The grandmother in this story sails across the ocean, drives across country. Have you done either? Both? If not, would you like to? And what would you cram into your vehicle/vessel? What, if anything, would you rope to the roof?

I have driven across the country, yes. With my family at thirteen in an RV and twice to Indiana to move there. That’s a long story involving a terrible relationship with a man, but needless to say, I mostly regretted both moves. I would love to sail across some sea somewhere. I would bring with me lots of books of course and my cat, Sierra. Also, my endless collection of houseplants and my growing collection of favorite coffee mugs. I have very specific mugs I like to drink from for different purposes. I don’t know why. Small mugs for coffee, large ones for tea. Sentimental mugs like the one my brother gave me with a wraparound picture of my new nephew. Roped to my roof would be—if I’m dreaming here—a surfboard. I haven’t surfed much at all, but I’d like to, and hopefully I’d be driving somewhere coastal and surfable.

Is this story a part of a larger project you’re working on or is it a break from those projects?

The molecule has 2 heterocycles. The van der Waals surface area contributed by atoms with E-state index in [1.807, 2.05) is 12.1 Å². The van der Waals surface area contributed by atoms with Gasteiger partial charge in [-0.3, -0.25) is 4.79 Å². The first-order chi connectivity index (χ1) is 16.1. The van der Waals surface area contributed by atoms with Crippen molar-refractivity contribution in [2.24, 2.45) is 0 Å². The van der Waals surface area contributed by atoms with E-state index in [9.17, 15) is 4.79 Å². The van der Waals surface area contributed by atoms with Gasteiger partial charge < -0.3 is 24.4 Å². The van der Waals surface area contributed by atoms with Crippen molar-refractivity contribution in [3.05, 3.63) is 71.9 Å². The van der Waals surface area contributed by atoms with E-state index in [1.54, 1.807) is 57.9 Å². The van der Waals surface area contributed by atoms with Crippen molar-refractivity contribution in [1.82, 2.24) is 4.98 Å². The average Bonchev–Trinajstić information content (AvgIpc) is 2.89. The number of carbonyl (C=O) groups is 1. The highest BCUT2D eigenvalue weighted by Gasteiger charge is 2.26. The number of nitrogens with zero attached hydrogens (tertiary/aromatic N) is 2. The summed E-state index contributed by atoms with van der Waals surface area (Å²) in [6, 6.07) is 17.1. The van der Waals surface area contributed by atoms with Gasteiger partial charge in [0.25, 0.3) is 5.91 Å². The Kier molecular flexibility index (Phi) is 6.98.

Yes and no. This story is part of an ongoing attempt to write about my grandmother, who, in fact, did drive cross country with antlers roped to her roof, and she was a naval officer in World War II. I never met her—she died of breast cancer when my mother was twenty-one—but she holds some power over my family and over me all the same. Grandma Ethel’s legacy. She told stories and my mother retold them to me. She was moody, an alcoholic. She raised six children on welfare. I am in the process of writing a novel that fictionalizes her legacy through the lens of a young woman who has coincidentally just moved across the country to Indiana. The novel is part autofictional bildungsroman, part unconventional family saga, and it centers issues of mental illness from a deeply interior perspective.